These checklists contains skills that students should develop during elementary, middle and high school related to their hearing status. To complete the checklist, enter the date the topic is introduced and then track performance using the progress levels (1, 2, or 3). If the skill has not yet been introduced (NI) the item is included but does not receive a score. If the skill is not applicable for a student, note NA and eliminate that item in the overall scoring. Specific skills that are being addressed may also be recorded as objectives on the student’s IEP. Skills should be re-evaluated at least annually. Follow the scoring directions at the bottom to obtain an overall performance level. A mastery level of 90-100% indicates the student’s audiology self-advocacy skills are functioning at the proficient level. If proficiency is not reached when the student transitions to middle school, work should continue on the deficient skills.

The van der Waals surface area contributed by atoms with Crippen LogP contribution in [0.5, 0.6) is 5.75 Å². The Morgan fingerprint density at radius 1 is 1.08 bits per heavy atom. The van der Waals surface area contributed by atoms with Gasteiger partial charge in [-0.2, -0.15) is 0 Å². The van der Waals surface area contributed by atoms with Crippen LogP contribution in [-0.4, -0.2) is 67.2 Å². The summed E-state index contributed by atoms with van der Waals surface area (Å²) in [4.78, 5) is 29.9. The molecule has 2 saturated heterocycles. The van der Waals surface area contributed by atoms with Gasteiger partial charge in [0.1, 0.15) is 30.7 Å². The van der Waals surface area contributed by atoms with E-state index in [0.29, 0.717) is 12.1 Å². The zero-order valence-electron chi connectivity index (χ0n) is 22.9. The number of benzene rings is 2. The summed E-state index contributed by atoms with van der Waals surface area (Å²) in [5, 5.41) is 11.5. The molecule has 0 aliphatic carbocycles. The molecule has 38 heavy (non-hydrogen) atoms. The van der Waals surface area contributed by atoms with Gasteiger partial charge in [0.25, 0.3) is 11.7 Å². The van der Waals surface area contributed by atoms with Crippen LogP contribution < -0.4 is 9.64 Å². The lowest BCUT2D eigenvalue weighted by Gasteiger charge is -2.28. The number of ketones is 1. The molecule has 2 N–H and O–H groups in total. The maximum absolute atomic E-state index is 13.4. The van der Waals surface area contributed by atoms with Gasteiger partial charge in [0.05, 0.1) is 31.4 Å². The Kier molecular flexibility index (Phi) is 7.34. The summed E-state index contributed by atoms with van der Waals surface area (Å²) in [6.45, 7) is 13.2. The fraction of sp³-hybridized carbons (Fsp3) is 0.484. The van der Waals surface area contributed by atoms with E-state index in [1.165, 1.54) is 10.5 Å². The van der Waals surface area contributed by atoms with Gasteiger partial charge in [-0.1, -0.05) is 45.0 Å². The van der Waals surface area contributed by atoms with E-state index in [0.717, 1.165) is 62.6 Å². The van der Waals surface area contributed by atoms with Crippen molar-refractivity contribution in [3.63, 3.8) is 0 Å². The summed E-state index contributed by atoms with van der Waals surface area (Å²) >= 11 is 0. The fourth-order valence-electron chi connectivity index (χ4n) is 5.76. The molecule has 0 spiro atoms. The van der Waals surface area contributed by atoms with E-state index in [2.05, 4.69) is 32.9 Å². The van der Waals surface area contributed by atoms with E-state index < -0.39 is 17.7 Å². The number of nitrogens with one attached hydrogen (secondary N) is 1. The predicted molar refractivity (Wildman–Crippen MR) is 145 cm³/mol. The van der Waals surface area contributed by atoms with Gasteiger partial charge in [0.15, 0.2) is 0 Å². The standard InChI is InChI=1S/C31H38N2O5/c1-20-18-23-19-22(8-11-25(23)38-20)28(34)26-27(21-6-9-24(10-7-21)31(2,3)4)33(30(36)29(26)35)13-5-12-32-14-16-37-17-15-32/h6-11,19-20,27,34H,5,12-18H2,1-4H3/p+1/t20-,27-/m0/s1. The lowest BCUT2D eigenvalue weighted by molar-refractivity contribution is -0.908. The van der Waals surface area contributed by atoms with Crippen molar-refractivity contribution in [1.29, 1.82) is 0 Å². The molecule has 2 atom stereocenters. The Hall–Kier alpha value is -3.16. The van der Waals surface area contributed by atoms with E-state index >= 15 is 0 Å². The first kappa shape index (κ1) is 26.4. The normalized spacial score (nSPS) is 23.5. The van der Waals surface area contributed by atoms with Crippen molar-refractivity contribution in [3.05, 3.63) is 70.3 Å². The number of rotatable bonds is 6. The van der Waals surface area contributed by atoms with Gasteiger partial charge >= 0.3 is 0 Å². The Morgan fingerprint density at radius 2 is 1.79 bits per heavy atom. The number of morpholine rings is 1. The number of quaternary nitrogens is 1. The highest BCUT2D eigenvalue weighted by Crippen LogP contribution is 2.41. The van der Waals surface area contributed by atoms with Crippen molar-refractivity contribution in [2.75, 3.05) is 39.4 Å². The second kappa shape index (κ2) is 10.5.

A valuable resource for self-advocacy and ‘the hidden curriculum’ is

How can we address self-advocacy and other areas of the expanded core curriculum in core content standards based IEPS?

 Iowa’s new

Expanded Core Curriculum.
 This is a wonderful resource for IFSP and IEP team members when developing educational plans for a student who is deaf or hard or hearing.  This tool is designed for teachers of students who are deaf or hard of hearing and education audiologists to address these identified areas that are either not taught or require specific and direct teaching. Check out the 9 documents that comprise the Iowa ECC.